In 2016, Heineken USA embarked on a customer data strategy to understand more about its consumers and to help drive brand awareness.
Since that time, privacy regulations in Europe, California, Virginia and elsewhere have rolled out, and Apple will soon make IDFA opt-in, likely limiting its use for advertisers.
The world’s second-largest beer maker was looking for ways to “future proof” its data strategy around identity, privacy and consent, and use data across its brands — Heineken USA also owns Dos Equis and Tecate — to ensure it can segment and target across channels.
Initially, the company relied on a data management platform (DMP).
But because DMPs are built on cookies and aggregate third-party marketing data, Heineken USA was limited by using DMP segmentation and needed a more sustainable solution, especially after Google announced that it would block third-party cookies in its Chrome browser by 2022 and wouldn’t support alternative IDs.
As a result, there is a sense of urgency among brands to shift away from third-party data, Rebekah Kennedy, Heineken USA’s director of consumer insights, told AdExchanger.
“An issue we had with DMP-based segments historically was that we lacked a lot of insight,” Kennedy said. “DMPs are built on those more anonymous identifiers, and that will become a lot harder to use once these browser changes come. We needed to really look to replace the anonymous identifiers with a more sustainable solution that was built on identity, which we think is used more consistently across channels.”
Heineken USA dumped its DMP and partnered with customer data platform BlueConic last year as part of a strategy that relied on information collected directly from consumers. This strategy includes implementing personalized campaigns and promotions to build one-to-one customer relationships.
“The advantage of having a first-party data strategy is primarily just understanding more about consumers,” Kennedy said. “And one of our goals for doing that was to improve media efficiency and effectiveness through segmentation and consumer engagement strategies.”
But getting that direct consumer relationship is particularly challenging for CPGs like Heineken USA, which sell to distributors and, as alcoholic beverage companies, are by law prohibited from selling directly to consumers. “We’re a long way away from the actual person that’s drinking our product,” Kennedy said.
Because it lacked access to its own first-party data, Heineken wanted to boost its interactions with consumers via online touchpoints. BlueConic allows Heineken USA to build segments based on consumer interests and marketing consent, which can be applied to campaigns across the Heineken, Tecate and Dos Equis brands.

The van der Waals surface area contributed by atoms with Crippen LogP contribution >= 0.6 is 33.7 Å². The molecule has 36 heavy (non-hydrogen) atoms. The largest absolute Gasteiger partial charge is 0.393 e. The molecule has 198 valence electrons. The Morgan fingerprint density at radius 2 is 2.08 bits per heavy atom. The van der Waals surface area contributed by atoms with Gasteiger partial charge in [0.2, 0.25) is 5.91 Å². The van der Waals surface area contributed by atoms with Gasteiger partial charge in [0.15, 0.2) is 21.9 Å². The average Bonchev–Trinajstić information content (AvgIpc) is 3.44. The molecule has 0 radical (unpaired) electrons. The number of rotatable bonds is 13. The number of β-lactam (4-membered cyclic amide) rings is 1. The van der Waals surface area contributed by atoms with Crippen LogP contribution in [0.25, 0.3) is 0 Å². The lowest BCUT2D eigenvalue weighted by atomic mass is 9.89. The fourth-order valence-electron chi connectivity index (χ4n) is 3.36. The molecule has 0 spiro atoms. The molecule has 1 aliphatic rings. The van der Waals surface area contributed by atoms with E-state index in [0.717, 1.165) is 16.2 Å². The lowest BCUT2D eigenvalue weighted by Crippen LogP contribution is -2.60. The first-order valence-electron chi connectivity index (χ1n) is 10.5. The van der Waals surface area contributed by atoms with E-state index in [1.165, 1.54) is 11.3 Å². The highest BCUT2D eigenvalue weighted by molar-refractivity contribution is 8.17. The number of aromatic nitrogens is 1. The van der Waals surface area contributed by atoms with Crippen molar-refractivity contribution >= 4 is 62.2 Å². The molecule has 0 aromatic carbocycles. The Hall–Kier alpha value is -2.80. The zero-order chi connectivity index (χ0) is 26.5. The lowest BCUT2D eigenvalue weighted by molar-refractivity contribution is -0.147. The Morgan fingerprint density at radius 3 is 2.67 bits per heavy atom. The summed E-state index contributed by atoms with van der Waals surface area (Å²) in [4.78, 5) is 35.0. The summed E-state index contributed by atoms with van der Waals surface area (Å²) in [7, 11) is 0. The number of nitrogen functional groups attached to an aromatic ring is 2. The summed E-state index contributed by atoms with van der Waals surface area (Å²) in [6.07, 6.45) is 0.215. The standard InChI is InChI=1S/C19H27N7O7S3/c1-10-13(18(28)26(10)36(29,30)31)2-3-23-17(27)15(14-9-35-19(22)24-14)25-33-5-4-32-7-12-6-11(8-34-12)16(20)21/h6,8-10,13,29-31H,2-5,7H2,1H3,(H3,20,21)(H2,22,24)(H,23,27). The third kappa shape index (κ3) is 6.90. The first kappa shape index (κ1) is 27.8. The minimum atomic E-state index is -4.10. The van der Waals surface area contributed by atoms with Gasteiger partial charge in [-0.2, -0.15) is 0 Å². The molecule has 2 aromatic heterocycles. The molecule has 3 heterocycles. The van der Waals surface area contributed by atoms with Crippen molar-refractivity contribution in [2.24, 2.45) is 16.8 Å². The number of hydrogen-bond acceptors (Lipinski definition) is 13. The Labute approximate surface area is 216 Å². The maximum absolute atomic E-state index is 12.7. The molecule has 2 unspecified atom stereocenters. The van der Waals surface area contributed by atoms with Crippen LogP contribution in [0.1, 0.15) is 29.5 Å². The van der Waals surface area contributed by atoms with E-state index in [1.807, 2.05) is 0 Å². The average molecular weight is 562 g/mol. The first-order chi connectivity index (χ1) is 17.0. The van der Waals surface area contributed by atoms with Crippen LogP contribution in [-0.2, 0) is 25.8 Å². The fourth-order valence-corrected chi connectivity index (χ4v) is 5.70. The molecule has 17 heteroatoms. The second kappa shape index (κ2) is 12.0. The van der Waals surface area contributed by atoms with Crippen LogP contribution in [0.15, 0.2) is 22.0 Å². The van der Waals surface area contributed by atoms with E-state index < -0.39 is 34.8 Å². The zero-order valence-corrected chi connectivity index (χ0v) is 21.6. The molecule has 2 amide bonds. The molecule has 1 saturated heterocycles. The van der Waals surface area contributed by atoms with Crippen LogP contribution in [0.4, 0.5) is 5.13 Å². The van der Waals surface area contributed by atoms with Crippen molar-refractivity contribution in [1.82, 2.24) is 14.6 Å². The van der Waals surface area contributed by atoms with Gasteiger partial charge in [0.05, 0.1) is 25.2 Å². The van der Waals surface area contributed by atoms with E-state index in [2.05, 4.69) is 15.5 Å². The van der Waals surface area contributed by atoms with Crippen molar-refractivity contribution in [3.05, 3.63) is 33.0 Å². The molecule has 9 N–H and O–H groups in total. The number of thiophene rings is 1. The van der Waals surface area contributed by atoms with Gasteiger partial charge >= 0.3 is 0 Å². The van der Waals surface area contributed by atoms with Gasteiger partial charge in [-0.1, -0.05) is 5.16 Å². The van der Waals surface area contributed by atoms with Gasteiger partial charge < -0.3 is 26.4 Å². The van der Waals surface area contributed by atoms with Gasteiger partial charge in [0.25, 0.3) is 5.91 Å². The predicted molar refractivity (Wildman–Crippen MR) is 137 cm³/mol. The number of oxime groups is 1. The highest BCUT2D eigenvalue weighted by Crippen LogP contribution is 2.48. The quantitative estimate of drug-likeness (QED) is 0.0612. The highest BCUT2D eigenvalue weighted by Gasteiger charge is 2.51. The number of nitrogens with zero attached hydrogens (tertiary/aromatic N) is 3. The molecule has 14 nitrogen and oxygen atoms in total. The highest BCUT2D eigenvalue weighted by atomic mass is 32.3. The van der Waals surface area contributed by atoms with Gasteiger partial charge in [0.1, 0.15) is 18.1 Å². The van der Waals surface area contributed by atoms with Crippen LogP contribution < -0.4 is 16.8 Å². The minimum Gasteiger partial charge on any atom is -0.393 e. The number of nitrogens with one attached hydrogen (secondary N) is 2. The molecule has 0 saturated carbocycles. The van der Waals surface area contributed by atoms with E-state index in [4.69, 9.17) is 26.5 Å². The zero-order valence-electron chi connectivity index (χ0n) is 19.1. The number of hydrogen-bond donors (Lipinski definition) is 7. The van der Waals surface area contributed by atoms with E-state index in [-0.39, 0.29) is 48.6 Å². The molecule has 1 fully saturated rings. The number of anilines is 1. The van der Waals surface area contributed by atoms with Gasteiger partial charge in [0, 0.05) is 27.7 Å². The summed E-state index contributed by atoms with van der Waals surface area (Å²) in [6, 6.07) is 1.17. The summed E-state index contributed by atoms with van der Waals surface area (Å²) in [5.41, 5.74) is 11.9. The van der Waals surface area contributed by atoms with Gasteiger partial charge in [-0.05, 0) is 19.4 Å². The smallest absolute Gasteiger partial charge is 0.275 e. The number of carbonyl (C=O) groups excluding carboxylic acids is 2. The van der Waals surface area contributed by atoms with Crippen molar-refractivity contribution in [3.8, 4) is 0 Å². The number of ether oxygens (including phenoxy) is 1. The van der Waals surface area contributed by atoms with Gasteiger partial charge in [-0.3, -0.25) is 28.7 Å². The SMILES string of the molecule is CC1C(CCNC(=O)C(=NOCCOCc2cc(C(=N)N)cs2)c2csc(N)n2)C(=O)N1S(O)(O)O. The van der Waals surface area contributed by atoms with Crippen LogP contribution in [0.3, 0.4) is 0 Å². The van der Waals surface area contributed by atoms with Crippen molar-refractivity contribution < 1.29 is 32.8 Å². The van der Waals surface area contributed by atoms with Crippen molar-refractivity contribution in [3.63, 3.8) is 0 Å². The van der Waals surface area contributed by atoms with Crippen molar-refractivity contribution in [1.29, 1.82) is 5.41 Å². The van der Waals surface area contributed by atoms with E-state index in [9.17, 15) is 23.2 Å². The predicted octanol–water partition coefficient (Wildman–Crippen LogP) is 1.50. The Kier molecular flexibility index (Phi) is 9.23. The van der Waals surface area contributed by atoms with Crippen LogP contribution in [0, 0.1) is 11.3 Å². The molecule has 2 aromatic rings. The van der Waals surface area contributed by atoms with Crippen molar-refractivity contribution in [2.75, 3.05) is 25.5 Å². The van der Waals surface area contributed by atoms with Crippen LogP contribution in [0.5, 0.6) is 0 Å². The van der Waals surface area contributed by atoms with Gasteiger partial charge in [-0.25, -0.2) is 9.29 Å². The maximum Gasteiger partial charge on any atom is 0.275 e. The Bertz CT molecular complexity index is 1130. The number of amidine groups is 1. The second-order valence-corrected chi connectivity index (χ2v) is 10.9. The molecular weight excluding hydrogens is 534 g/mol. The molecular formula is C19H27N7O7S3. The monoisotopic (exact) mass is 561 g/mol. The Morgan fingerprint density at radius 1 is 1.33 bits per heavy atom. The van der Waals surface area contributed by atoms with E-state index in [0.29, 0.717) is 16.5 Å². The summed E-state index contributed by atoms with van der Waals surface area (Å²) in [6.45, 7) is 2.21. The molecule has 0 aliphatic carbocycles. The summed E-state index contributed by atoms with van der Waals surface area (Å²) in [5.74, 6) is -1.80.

BlueConic COO Cory Munchbach said that with third-party cookies going away, more CPG companies are turning to CDPs to embrace DTC business models and manage consent.
“We’re also seeing a lot of companies using this as an opportunity to rethink fundamental parts of their business and innovate around revenue models,” Munchbach said.
Heineken USA imports consumer data from multiple agencies it works with. Centralizing it into BlueConic’s CDP reduces consumer data risks and ensures compliance with the EU’s GDPR and California’s CCPA. Kennedy said that it’s “super easy” for consumers to opt-out.
“From a governance point of view, that’s really important,” she said, adding that the use of cookie tracking to target consumers is not “legitimate or respectful. The privacy point of view was a big factor for our legal team.”
Kennedy said that the partnership with BlueConic is part of a larger strategy at Heineken USA that includes work with Dentsu agency Merkle as an identity partner, in part to extend the company’s reach in CTV.
Heineken USA is working with BlueConic on email marketing initiatives, including one promoting new flavors for Dos Equis that launched this year.
“We’re looking to understand how we can use email marketing as a channel for awareness and engagement, understanding what kind of products and flavors people are liking,” Kennedy said. “Email marketing … is never something it seemed like [Heineken USA] would do, but I think with this first-party data focus, it does become quite compelling.”
Heineken USA is also using first-party data across social platforms and anyone that accepts an identifier. For example, with any ecommerce campaign, Heineken USA can identify users that interacted with its brands to help drive those consumers to the nearest retailer selling its products.
“It’s something we wouldn’t have been able to do previously,” Kennedy said.